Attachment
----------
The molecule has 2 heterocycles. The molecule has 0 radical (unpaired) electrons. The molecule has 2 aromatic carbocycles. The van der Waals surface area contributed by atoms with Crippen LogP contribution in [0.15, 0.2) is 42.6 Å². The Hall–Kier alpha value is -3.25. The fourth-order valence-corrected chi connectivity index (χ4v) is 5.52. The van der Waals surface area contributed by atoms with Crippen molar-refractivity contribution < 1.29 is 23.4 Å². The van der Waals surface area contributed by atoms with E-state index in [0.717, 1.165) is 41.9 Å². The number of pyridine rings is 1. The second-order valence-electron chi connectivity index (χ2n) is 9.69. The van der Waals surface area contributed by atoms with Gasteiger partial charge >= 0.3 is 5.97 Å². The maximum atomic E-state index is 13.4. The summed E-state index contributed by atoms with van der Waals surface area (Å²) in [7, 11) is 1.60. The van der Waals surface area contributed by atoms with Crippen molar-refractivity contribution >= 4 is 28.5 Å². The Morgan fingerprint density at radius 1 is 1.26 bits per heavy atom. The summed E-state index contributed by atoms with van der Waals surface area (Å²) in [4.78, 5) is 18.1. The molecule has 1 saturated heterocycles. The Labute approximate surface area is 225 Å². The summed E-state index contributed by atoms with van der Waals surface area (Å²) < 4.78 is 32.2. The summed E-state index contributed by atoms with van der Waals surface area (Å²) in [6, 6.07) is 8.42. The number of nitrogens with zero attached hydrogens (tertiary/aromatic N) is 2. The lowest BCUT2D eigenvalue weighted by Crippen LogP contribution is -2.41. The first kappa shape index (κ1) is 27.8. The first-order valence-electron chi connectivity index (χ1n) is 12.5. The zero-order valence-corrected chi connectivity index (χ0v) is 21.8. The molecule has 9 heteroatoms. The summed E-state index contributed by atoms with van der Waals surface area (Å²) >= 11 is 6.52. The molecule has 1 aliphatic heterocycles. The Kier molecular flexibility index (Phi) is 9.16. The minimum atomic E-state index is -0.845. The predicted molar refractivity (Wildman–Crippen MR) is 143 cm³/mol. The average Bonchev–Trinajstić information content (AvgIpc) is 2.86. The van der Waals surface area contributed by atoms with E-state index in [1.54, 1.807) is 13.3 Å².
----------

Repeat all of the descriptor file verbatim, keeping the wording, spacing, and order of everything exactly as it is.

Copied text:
The molecule has 2 heterocycles. The molecule has 0 radical (unpaired) electrons. The molecule has 2 aromatic carbocycles. The van der Waals surface area contributed by atoms with Crippen LogP contribution in [0.15, 0.2) is 42.6 Å². The Hall–Kier alpha value is -3.25. The fourth-order valence-corrected chi connectivity index (χ4v) is 5.52. The van der Waals surface area contributed by atoms with Crippen molar-refractivity contribution < 1.29 is 23.4 Å². The van der Waals surface area contributed by atoms with E-state index in [0.717, 1.165) is 41.9 Å². The number of pyridine rings is 1. The second-order valence-electron chi connectivity index (χ2n) is 9.69. The van der Waals surface area contributed by atoms with Gasteiger partial charge >= 0.3 is 5.97 Å². The maximum atomic E-state index is 13.4. The summed E-state index contributed by atoms with van der Waals surface area (Å²) in [7, 11) is 1.60. The van der Waals surface area contributed by atoms with Crippen molar-refractivity contribution >= 4 is 28.5 Å². The Morgan fingerprint density at radius 1 is 1.26 bits per heavy atom. The summed E-state index contributed by atoms with van der Waals surface area (Å²) in [4.78, 5) is 18.1. The molecule has 1 saturated heterocycles. The Labute approximate surface area is 225 Å². The summed E-state index contributed by atoms with van der Waals surface area (Å²) < 4.78 is 32.2. The summed E-state index contributed by atoms with van der Waals surface area (Å²) in [6, 6.07) is 8.42. The number of nitrogens with zero attached hydrogens (tertiary/aromatic N) is 2. The lowest BCUT2D eigenvalue weighted by Crippen LogP contribution is -2.41. The first kappa shape index (κ1) is 27.8. The first-order valence-electron chi connectivity index (χ1n) is 12.5. The zero-order valence-corrected chi connectivity index (χ0v) is 21.8. The molecule has 9 heteroatoms. The summed E-state index contributed by atoms with van der Waals surface area (Å²) >= 11 is 6.52. The molecule has 1 aliphatic heterocycles. The Kier molecular flexibility index (Phi) is 9.16. The minimum atomic E-state index is -0.845. The predicted molar refractivity (Wildman–Crippen MR) is 143 cm³/mol. The average Bonchev–Trinajstić information content (AvgIpc) is 2.86. The van der Waals surface area contributed by atoms with E-state index in [1.54, 1.807) is 13.3 Å².